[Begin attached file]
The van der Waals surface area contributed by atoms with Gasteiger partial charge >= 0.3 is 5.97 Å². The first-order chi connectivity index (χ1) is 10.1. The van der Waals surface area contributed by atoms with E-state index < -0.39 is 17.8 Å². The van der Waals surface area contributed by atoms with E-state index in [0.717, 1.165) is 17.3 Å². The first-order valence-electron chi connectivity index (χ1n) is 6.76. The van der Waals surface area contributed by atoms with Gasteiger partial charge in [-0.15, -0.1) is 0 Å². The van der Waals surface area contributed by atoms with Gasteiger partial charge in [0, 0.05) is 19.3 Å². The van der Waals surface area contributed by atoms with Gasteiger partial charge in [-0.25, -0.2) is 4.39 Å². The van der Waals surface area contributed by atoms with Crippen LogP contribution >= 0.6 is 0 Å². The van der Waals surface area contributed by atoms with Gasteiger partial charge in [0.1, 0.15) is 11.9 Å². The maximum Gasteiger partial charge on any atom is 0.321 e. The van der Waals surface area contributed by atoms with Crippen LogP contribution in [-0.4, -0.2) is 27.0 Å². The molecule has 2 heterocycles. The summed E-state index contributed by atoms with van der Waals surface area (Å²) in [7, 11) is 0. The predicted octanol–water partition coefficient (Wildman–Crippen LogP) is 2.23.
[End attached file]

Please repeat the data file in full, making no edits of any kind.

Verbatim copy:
The van der Waals surface area contributed by atoms with Gasteiger partial charge >= 0.3 is 5.97 Å². The first-order chi connectivity index (χ1) is 10.1. The van der Waals surface area contributed by atoms with E-state index < -0.39 is 17.8 Å². The van der Waals surface area contributed by atoms with E-state index in [0.717, 1.165) is 17.3 Å². The first-order valence-electron chi connectivity index (χ1n) is 6.76. The van der Waals surface area contributed by atoms with Gasteiger partial charge in [-0.15, -0.1) is 0 Å². The van der Waals surface area contributed by atoms with Gasteiger partial charge in [0, 0.05) is 19.3 Å². The van der Waals surface area contributed by atoms with Gasteiger partial charge in [-0.25, -0.2) is 4.39 Å². The van der Waals surface area contributed by atoms with Crippen LogP contribution >= 0.6 is 0 Å². The van der Waals surface area contributed by atoms with Gasteiger partial charge in [0.1, 0.15) is 11.9 Å². The maximum Gasteiger partial charge on any atom is 0.321 e. The van der Waals surface area contributed by atoms with Crippen LogP contribution in [-0.4, -0.2) is 27.0 Å². The molecule has 2 heterocycles. The summed E-state index contributed by atoms with van der Waals surface area (Å²) in [7, 11) is 0. The predicted octanol–water partition coefficient (Wildman–Crippen LogP) is 2.23.